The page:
Welcome (October 2017)

For reasons too numerous and boring to mention, the October issue is a little late, our apologies to those who have been waiting with baited breath. In this month’s issue:

In Sailing and Social News we report on Columbus Day regatta, the Funny Phrases Raft Up and the Halloween festivities.

We sadly report on the burial at sea ceremonies for our friends Rudy Sprenger and  Shel Miller

In Of Interest to Captains, Brian Brown gives advice on the care of lines (ropes for you landlubbers).

Our 2018 board is incomplete, we have a vacancy for a Newsletter Director. Read here to see if the job is a fit for you. Gillian and Doug have enjoyed writing The Mainsheet this year but it’s time to pass the baton.

Doug Noble and Gillian O’Neil,
The Newsletter Team
Email newslettersssf@sailingsingles.org
Photos to photos@sailingsingles.org

Sailing & Social News (October 2017)

Columbus Day Regatta

By Sheila O’Neil

Columbus Day Regatta October 7th and 8th in Elliot Key is always an adventure; extended sailing in Biscayne Bay, challenges of the Featherbeds and other shallow waters entering the anchorage at Elliot, anchoring amongst tens to hundreds of other vessels, snorkeling opportunities, and parties 24×7. This year, participation for Columbus Day at Elliot Key was down due to Hurricane Irma. But, Sailing Singles of South Florida was there!
 
Whether it’s ten vessels or tens of tens vessels, Columbus Day Regatta and Celebration at Elliot Key is always a great gathering of sailors and celebrators!  Viking Princess and Irish Rover participated this year. The Grand made an attempt, but the weather was too challenging on Friday to make the Key by Saturday. Viking Princess took to the ICW on Friday and sailed Biscayne Bay on Saturday to make Elliot. After several hours of anchorage at Elliot amongst many motor yachts, Viking Princess noticed two sailboats anchoring. They pulled up anchor and approached these boats, one of which was flying a Vice-Commodore flag. We found,  the crew were members of Coconut Grove Sailing Club who had sailed the regatta that day!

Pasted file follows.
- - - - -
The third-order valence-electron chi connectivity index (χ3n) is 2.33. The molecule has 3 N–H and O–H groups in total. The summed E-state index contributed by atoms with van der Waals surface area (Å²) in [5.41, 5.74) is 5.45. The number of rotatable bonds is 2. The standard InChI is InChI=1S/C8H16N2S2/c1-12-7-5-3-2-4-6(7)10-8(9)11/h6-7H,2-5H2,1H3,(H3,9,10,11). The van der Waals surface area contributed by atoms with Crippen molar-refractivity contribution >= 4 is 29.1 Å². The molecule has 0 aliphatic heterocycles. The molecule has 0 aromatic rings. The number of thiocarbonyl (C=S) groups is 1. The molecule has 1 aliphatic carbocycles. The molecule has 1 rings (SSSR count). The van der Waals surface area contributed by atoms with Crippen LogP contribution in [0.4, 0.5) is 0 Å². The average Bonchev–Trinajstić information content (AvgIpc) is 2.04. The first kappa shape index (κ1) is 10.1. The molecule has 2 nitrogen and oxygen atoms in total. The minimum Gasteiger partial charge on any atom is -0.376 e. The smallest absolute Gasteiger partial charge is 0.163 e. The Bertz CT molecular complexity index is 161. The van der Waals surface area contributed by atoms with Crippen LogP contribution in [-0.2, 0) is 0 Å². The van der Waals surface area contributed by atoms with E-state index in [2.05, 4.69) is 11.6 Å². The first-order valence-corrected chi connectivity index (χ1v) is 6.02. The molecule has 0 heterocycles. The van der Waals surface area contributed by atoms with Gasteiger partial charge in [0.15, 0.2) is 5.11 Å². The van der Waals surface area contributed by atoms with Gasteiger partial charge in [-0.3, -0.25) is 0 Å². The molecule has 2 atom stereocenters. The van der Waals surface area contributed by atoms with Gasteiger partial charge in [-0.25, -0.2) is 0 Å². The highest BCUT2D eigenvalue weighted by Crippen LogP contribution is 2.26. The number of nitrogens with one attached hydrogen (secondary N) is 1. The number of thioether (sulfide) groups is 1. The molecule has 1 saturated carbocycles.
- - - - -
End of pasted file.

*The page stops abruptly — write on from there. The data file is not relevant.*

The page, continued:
SSSF rafted up with CGSC and made great friends; enjoyed the company, the sailing stories,  and a fantastic happy hour!  Club boats made way north on Sunday, sailing to Biscayne Bay, Nixon anchorage, then Fort Lauderdale on Monday. The sail home had great boating conditions and all arrived at the home dock with memories of another Columbus Day Weekend. Crew of Irish Rover included Captain Patrick O’Brien and Janet Pogozelski. Crew of Viking Princes included Captain James Bradford and Crew Sheila O’Neil and Christine Romanski.

Funny Phrases Sail & Raft Up

On October 15th, we had our monthly raft up. The theme was Funny Phrases. One boat, The Grand, sailed out of Palm Beach. Three boats in Broward rafted up in Lake Sylvia: Viking Princess captained by James Bradford, Val Hal with Capt Jay Thomsen, and Meridian2 captained by Capt Fred Van Everdingen.  The weather was kind, and a fun day was had by all. Viking Princess ventured out of Port Everglades, and sailed south, we had light winds, saw a navy submarine off the coasts doing an exercise, and a school of dolphins followed us for a  while. After our sail we joined the raft up, we swam in Lake Sylvia and enjoyed lots of delicious food and drinks.

Halloween Party

On October 20th, SSSF held a Halloween Party at Debbie and Stan’s condo rec room at Hillsboro Cove. The fun included Music by Robbie Williams, Dancing, Costumes, Prizes  and a Potluck dinner. Susan Cohoat won the best female costume.  

RIP Captain Rudy Sprenger (October 2017)

Rudy Sprenger died in July 2017. His funeral service was delayed until October when all of his family were available to come Florida. Rudy was born in Holland and emigrated to Canada when he was 10 years old. His origin was quite surprising to many as his Dutch accent was barely detectable. He bought his first boat, a 12-foot scow 3 or 4 years later. As a young adult, Rudy joined the Whitby in Toronto and started sailing around the Islands and across Lake Ontario to New York. It was about this time that he started racing Thunderbirds – very fast boats. Eventually, he participated in the Thunderbird World Championships and won third place in that event in 1973.

A year later, Rudy decided to leave Canada. He sold the Thunderbird and bought a 37-foot lrwin with a center cockpit. He sailed it to South Florida with his two kids, six and eleven, and ran charters out of Fort Lauderdale for a couple of years. He even home schooled his sons but then, by mutual agreement, decided to settle into a more conventional land-based life.

In 1984 Rudy became a social worker for Broward County where he remained until 2004. Initially, he was involved in the Meals on Wheels program, but later he worked with the county’s aging population. During his time there, he received many commendations, from the governor on down. He planned to buy another 37-foot lrwin with a center cockpit like the one he sailed in on over thirty years ago. In the meantime, he bought an Endeavor 32, “Sundance”.